(Originally posted on May 3, 2007)
Food, Glorious Food
It's a funny thing when you meet a former New Yorker here. You'll always be asked if you've found a good pizza place - I can almost guarantee it. This is like the quest for the Holy Grail. You can only ask a New Yorker, because we're used to NY pizza (naturally). There are tons of folks here from Chicago, and their pizza is totally different.
We have tried many, but not all of the "New York" pizzerias in Las Vegas, but it seems there are more and more every year. Our current favorite is Rocco's - which has numerous locations (we go to the one opposite Red Rock Casino), and is consistently good. NY Pizza and Pasta is a big favorite (Sahara and Jones), not only for pizza but good, casual Italian. Then there are Italian deli's, which are combination deli's/restaurants and stores. The three top candidates are Montesano's, Roma's and Minuto's. If you long to hang out with New Yorkers, go to any of the above, but especially Rocco's, NY Pizza and Pasta and Roma's on Spring Mountain.
Bagel and a schmear
It goes without saying that bagels are a New York staple. Not Sara Lee bagels or Vons bagels - you've got two choices for bagels in Vegas - first is Bagel Cafe and a far second is Einstein. It doesn't end at bagels, though. You've got any type of bread, cake or cookie you long for at Bagel Cafe - a fine substitution for any homesickness for New York. If you want just a great NY bakery, that would be Freed's - they've been here since 1959, and have been featured on the Food Network, in Bon Appetit magazine, and if you want a real bakery, this is the place (Eastern and Tropicana).
Although Bagel Cafe is a full Jewish-style (not Kosher) restaurant, they've got some major competition as a delicatessen. On the Strip, you've got Stage Deli in Caesar's, Canter's (from LA) in Treasure Island and Carnegie Deli in the Mirage. Raffle's in Mandalay Bay also has really good deli, too.
Chinatown and beyond
Here's where we're stumped - good Chinese food. This is definitely a West Coast thing. There are certain staples in New York that just haven't made it out here. I'll just name three - duck sauce, chow mein noodles and chow mein.
Duck sauce in Las Vegas is really sweet and sour sauce - very red, very sweet - no character. Real duck sauce is a combination of apricots, peaches - chunky, golden, sweet, but not too sweet. The noodles from New York are thick with air bubbles, rather than skinny and solid. (You can actually buy NY duck sauce and chow mein noodles in Vons - if your wife lets you.)
In New York, chow mein has no noodles in it, it's all vegetables plus chicken or beef. Rumor has it that Binion's Chinese restaurant has NY chow mein, but I haven't ventured downtown to verify that.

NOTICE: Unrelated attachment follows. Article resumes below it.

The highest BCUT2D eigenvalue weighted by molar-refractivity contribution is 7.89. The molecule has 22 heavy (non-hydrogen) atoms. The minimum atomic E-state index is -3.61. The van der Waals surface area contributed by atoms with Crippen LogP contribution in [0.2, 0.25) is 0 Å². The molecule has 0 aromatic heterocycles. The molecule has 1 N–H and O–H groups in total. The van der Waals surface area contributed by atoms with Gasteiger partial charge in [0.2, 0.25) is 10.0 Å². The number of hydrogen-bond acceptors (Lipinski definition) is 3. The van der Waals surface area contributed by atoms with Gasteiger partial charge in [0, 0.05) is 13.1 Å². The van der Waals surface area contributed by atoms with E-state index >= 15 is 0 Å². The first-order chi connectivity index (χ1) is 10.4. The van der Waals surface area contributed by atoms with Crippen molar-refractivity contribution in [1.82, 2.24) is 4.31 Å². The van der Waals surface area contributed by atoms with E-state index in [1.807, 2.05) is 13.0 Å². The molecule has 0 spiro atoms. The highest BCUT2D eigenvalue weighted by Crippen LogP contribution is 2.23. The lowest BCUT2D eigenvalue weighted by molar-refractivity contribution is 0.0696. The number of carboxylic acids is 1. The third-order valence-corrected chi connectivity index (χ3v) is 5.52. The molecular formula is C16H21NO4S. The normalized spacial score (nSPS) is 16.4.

Other than that, the Chinese restaurants are plentiful and okay to good. We have our very own Chinatown, but it ain't New York.
The start of most New Yorker's days is a dash into Dunkin' Donuts. There you wait in line and quickly bark out your order - for coffee. No grandes, no lattes, no no-foam triple caps. Coffee. You can get it black or regular (cream) or regular with two sugars (pretty self-explanatory) - but that's the basic shorthand of coffee in NY.
Dunkin' Donuts is not a trendy hangout - it's stark, fragrant (with everything baked on premises - donuts, muffins, bagels (skip those) and munchkins (donut holes). Today's Review-Journal announced that Dunkin' Donuts is opening 62 stores in Las Vegas, starting later this year. That's good news for everyone - especially Jenny Craig and Weight Watchers.
Mallomars and My-T-Fine pudding
Speaking of the Review-Journal, on Wednesdays there's a column called "Taste of the Town" by Heidi Knapp Rinella. I consider this more of a public service for Las Vegas, and I consider her a "food matchmaker." Frustrated folks from all over the valley write in search of foods they can't find since they left (fill in the blank - New York, Chicago, etc.)
Here's a link to her past columns:
When you're looking for any type of prepared food, candy or childhood favorite - if she can't give you the answer - she puts it out to the readers. It's a common topic among New Yorkers to ask one another "Have you found Mallomars yet?" (Yes, Smith's on Lake Mead and Rampart - but not during the summer - they melt.) I personally could substitute as a writer for her column because I sort of have a food obsession. Can you tell?
Why Vegas for food?
It seems I'm arguing a case for New York as a better food town. Well, yes and no. Every town has specialties that can't be re-created, that's what makes them special and a great place to visit - "there's no place like home."
Vegas, however, has every ethnic type of food imaginable - in a much smaller space. You've got Thai, Vietnamese, Cuban, Israeli, Ethiopian, Chinese, Japanese, Hawaiian, Italian, Mexican, Caribbean, Brazilian, Filipino, Kosher, Soul food, Greek, Indian, Iranian, Persian and Morrocan - and that's just casual dining.
Almost every famous upscale restaurant in New York or LA is here in Vegas. Rick Moonen, who had an incredibly successful restaurant in NY (Oceana) closed up shop there, and opened two restaurants here. They just don't have his name on them, he runs 'em. Then there's Palms, Morton's, Del Frisco, Craft Steak, Fiamma, Il Mulino, Rao's, Daniel Boulud's, Aureole's, China Grill, Ruth's Chris', Mario Batali's B&B Ristorante, David Burke's, Smith and Wollensky, and I'm sure I'll think of more later.
This is on top of all the great restaurants here that aren't in New York - all the Wolfgang Puck restaurants, Joe's Stone Crab (from Florida), Emeril's and Joel Robuchon's - just to name a few.
If you'll excuse me, I've suddenly gotten very hungry.
Next time, I'll talk about entertainment and celebrities - we've got New York beat!